When people ask you to picture the typical gamer, what is the first thing you think of? Do you think of an overweight, middle aged man who still lives in his parent’s basement, someone with no social life whose friends only exist online or in fantasy worlds? That has been the stereotype for gamers for ages. That was the stereotype when I was in high school over 15 years ago, and it doesn’t appear to have changed much at all.
However, I feel that this stereotype is, for the most part, completely inaccurate, as most stereotypes are. They may have had a hint of truth in the beginning, but, from my experience, it couldn’t be further from the truth nowadays. Today, there are so many types of games out there available to everyone that it is impossible to believe that the narrow stereotype mentioned above could keep all of them afloat. The wide variety of what is available means that there is definitely something for everyone.
To further breakdown this stereotype, we must look at the audiences and countries where board games are produced and played; this is mainly to argue against the overweight part of the stereotype as that is more related to the United States than the rest of the world. Looking at a list of gaming conventions around the world, the United States definitely has the lion’s share, but Europe and Australia are well represented. If you look into the manufacturers of board games, you will see German companies mentioned often. If you are looking at video games specifically, Asian countries are powerhouses for both development and players. So, as you can see, gamers come from all over the world.
To bring this closer to home, let’s take a look at my gaming groups; yes, I do have more than one. One of my WoW guilds, that I, regrettably do not play as often as I would like with, has players from all over the United States who cover an incredibly wide range of professional disciplines and lifestyles. My other WoW guild, the one I play the most often with, consists, almost entirely, of engineers who work for the same company (it’s how I met them). We are a pretty tight-knit guild because we are all friends and it is incredibly easy to keep in touch with each other.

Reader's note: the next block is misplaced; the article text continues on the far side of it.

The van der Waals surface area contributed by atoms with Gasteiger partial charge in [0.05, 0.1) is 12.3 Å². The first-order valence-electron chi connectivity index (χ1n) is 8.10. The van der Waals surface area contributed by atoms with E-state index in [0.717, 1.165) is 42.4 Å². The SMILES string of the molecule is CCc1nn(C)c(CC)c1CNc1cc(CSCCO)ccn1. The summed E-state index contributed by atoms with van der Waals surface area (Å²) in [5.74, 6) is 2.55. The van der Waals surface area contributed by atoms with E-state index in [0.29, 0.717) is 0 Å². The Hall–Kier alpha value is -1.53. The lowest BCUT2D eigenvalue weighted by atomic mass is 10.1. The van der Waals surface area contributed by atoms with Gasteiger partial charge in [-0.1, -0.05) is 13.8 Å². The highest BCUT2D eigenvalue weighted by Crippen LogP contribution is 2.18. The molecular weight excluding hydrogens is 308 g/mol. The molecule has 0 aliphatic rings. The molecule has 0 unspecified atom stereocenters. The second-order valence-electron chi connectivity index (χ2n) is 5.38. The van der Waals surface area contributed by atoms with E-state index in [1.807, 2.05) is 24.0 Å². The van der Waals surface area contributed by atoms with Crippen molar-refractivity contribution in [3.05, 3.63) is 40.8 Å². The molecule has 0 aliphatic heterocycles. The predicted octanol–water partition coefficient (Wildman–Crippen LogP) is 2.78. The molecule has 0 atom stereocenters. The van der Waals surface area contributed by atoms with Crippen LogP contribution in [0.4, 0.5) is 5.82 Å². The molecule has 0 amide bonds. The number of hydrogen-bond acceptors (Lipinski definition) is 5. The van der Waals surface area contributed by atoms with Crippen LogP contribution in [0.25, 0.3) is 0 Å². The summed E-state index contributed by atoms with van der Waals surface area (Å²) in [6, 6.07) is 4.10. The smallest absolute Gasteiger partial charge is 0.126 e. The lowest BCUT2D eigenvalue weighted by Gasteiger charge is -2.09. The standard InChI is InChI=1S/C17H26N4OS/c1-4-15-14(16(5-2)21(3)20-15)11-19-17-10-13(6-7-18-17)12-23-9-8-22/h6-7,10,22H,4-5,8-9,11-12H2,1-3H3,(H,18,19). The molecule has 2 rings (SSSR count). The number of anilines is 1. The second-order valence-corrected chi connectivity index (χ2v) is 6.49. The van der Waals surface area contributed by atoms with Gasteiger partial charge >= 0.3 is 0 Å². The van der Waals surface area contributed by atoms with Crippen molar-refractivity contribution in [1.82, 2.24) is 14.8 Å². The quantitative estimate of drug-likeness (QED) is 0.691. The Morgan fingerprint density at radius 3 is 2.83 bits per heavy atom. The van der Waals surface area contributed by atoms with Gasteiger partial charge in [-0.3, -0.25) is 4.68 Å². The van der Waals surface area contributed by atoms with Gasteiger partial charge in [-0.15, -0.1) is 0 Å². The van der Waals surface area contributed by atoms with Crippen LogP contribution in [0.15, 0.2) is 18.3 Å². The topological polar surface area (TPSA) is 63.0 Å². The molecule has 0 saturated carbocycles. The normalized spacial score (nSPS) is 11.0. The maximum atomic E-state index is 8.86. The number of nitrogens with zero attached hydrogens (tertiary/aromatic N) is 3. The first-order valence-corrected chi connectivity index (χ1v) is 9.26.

My board game and tabletop roleplaying groups are fairly small, with more than half of us in both groups, and we play at the same house. The board game group consists of a husband and wife (board game fanatics, we play at their house), another husband and wife, our friend (single guy), and myself (the other single guy). The homeowners’ child, who does sometimes watch us play, is getting close to the age where she can start playing too; she is really looking forward to it. The other husband and wife have two kids who are very young, but will also no doubt want to start playing board games as soon as they are old enough. The ages of this group range from late to early thirties to early forties, and the professions range from college English teacher, to highway patrol, to engineer (three of us are engineers).
My tabletop roleplaying group is currently all men as my friend likes to play board games more than she likes to roleplay. However, we still cover a wide range of professions. We have three engineers, an operations officer for a small tech company, a logistics officer for a local hospital, and a public relations officer for the Navy. Although we definitely act like gamers when we are playing, you would be hard pressed to guess some of us were gamers by just looking at us.
The point I am trying to make is that, when it comes to gamers, you need to leave your stereotypes and misconceptions at home. The gaming community, while definitely dominated by men, is a community that is growing in diversity in both what we play and who plays them. I would be willing to bet that everyone, in the broadest sense, could be considered a gamer. So, when you are dealing with or meeting someone who considers themselves a gamer, remember the wide range and depth of that term. Instead of making a judgment, think about how you might also be considered a gamer and work off of that common ground.
Do you have multiple gaming groups based on what you play? How do your gaming groups differ from the stereotype? Please leave a comment and/or share on Twitter.
Image origin: South Park